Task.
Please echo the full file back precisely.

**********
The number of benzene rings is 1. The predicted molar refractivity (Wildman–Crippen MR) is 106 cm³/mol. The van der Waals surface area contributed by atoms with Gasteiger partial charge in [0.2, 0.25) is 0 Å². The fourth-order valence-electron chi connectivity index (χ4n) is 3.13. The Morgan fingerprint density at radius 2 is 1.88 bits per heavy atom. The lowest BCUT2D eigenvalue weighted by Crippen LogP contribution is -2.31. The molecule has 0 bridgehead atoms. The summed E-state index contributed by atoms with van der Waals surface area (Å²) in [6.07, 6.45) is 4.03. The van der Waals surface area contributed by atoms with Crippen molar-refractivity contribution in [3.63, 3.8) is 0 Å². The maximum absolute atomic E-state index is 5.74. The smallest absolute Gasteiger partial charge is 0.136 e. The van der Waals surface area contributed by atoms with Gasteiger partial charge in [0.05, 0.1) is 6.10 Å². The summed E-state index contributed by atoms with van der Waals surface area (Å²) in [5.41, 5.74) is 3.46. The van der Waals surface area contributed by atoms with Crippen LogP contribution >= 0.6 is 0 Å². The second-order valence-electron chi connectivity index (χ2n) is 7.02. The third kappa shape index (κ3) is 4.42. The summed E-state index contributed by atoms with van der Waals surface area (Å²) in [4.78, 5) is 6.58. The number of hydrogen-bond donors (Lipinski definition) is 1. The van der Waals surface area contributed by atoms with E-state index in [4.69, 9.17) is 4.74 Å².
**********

The number of benzene rings is 1. The predicted molar refractivity (Wildman–Crippen MR) is 106 cm³/mol. The van der Waals surface area contributed by atoms with Gasteiger partial charge in [0.2, 0.25) is 0 Å². The fourth-order valence-electron chi connectivity index (χ4n) is 3.13. The Morgan fingerprint density at radius 2 is 1.88 bits per heavy atom. The lowest BCUT2D eigenvalue weighted by Crippen LogP contribution is -2.31. The molecule has 0 bridgehead atoms. The summed E-state index contributed by atoms with van der Waals surface area (Å²) in [6.07, 6.45) is 4.03. The van der Waals surface area contributed by atoms with Crippen molar-refractivity contribution in [3.63, 3.8) is 0 Å². The maximum absolute atomic E-state index is 5.74. The smallest absolute Gasteiger partial charge is 0.136 e. The van der Waals surface area contributed by atoms with Gasteiger partial charge in [0.05, 0.1) is 6.10 Å². The summed E-state index contributed by atoms with van der Waals surface area (Å²) in [5.41, 5.74) is 3.46. The van der Waals surface area contributed by atoms with Crippen LogP contribution >= 0.6 is 0 Å². The second-order valence-electron chi connectivity index (χ2n) is 7.02. The third kappa shape index (κ3) is 4.42. The summed E-state index contributed by atoms with van der Waals surface area (Å²) in [4.78, 5) is 6.58. The number of hydrogen-bond donors (Lipinski definition) is 1. The van der Waals surface area contributed by atoms with E-state index in [4.69, 9.17) is 4.74 Å².